The following are average ranges for your typical amateur church choir music, based on my 20-odd years' experience in choral singing:
- Soprano: Bb3-E5, with optional notes up to B5 (and you very rarely see much above G5)
- Alto: G3-C5, primarily staying between C4 and B4 (songs requiring altos to sing higher than C5 generally do so for a specific effect, or because both first and second sopranos are even higher)
- Tenor: C3-E4, with certain pieces having "occasional" Fs and Gs
- Bass: F2-C4, with optional notes from C2-E2 and the occasional D4-E4
These are the standards for contemporary Christian choral works, intended for volunteer choirs in English-speaking North America. Older works typically trend a bit higher in each part, and/or "stretch" each part across more of its range. This is primarily because said older works were intended for choristers who spent more time training than the average two-hours-a-week mainline church choir does today, and also because these works run the gamut of regional influences, from British and Italian which typically trend higher, to Slavic, German and Russian which typically trend lower, especially in male voice.
For high-level amateur and professional choral singers, those "optional" notes above become requirements, thus increasing the repertoire the choir is able to sing. Professional groups also start to formally differentiate between a true soprano and a "mezzo-soprano", and likewise between true tenors, baritones, and true basses, which is reflected in the scoring being expanded from four-part harmonies to six, eight or more. The average volunteer choir often doesn't have that luxury; walk into most mainline churches (that don't pay their choir) and you'll find a group of about one to two dozen, about two-thirds women, made up primarily of women you'd class as mezzo-sopranos and men you'd call baritones, with a scattering of true sopranos and basses, and maybe one or two (if you were lucky) guys you'd deem true tenors. In those cases, if you can sing the notes you get the part regardless of your tessitura.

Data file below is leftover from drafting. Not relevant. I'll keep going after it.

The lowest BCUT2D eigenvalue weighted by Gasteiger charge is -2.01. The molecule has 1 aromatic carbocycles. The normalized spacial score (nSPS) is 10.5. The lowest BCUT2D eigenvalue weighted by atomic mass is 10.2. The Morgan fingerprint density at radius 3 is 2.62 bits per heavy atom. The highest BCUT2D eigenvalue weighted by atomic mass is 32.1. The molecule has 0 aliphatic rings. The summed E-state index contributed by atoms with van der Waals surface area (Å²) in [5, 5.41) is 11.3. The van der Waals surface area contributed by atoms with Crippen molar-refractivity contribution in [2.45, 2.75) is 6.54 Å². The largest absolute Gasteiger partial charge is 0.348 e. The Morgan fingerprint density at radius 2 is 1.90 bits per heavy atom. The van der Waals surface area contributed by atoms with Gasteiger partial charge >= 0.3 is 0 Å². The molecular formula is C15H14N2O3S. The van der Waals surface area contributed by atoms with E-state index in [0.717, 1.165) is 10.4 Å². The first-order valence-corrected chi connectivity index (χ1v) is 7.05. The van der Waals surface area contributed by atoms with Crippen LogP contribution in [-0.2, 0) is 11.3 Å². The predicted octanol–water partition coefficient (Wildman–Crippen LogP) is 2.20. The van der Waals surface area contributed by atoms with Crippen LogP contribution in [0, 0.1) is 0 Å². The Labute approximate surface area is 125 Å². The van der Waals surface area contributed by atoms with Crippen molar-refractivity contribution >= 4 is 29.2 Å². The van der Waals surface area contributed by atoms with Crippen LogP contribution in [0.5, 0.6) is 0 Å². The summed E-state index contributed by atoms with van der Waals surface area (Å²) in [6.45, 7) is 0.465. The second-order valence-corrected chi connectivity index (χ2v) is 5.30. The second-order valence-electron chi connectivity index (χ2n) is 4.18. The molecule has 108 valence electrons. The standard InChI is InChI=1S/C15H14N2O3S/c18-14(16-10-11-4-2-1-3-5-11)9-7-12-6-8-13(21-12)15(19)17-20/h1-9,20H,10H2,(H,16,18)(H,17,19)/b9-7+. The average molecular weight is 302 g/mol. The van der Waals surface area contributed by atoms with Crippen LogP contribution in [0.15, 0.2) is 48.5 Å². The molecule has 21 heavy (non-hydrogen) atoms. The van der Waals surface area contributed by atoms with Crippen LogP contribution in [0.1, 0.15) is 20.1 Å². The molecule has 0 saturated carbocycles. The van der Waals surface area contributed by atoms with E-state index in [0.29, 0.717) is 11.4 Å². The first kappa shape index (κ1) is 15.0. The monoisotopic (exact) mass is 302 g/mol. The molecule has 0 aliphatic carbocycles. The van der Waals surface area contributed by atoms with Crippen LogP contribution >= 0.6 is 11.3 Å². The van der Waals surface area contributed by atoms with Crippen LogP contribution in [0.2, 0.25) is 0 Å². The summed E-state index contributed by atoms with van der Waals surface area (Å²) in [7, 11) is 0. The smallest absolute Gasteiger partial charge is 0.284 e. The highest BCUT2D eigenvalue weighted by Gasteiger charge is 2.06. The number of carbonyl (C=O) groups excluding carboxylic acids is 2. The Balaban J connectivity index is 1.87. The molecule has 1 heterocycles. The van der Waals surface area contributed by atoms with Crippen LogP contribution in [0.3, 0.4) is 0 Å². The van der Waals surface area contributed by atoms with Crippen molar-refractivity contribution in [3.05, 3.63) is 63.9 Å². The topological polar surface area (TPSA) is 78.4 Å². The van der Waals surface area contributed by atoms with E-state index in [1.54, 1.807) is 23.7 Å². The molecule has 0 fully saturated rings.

For soloists, you start venturing into "colors" of voice part that have often-subtle but significant differences in range, such as a dramatic soprano versus a coloratura or soubrette, or a lyric tenor versus a dramatic tenor, or a lyric baritone versus a bass-baritone versus a true bass versus a basso profundo ("Russian Bass"). These "colors" typically have a slight change in range compared to each other.
For more evidence of what each voice part should be able to sing, look at the traditional clefs used for each part. The treble clef (a "treble" is technically a preadolescent voice aka a boy or girl soprano, but the range is similar to the average mature female soprano) allows notes from D4 to F5 without leger lines. The "alto clef" (rarely used any more in voice but still seen in instrument scores such as for viola and english horn) centers on Middle C and extends from E3 to A4. That's considered a bit low for an alto tessitura nowadays, but a true alto should still be able to hit all of that in full voice. The true tenor clef is only a third lower than the alto clef, ranging from C3 to F4 (again it's rarely used anymore for voice but is seen in instrumental parts such as for trombone, baritone horn and bass clarinet); modern tenors sing on the treble clef transposed down an octave. The bass clef ranges from F2 to B3. In all those cases, pretty much anyone who walks in off the street who is comfortable singing any note within any of those clefs would be labelled as being in that voice part (with two exceptions; a woman comfortable singing a tenor range or lower is a contralto, and a man comfortable singing alto or higher may be called a countertenor instead of a male alto).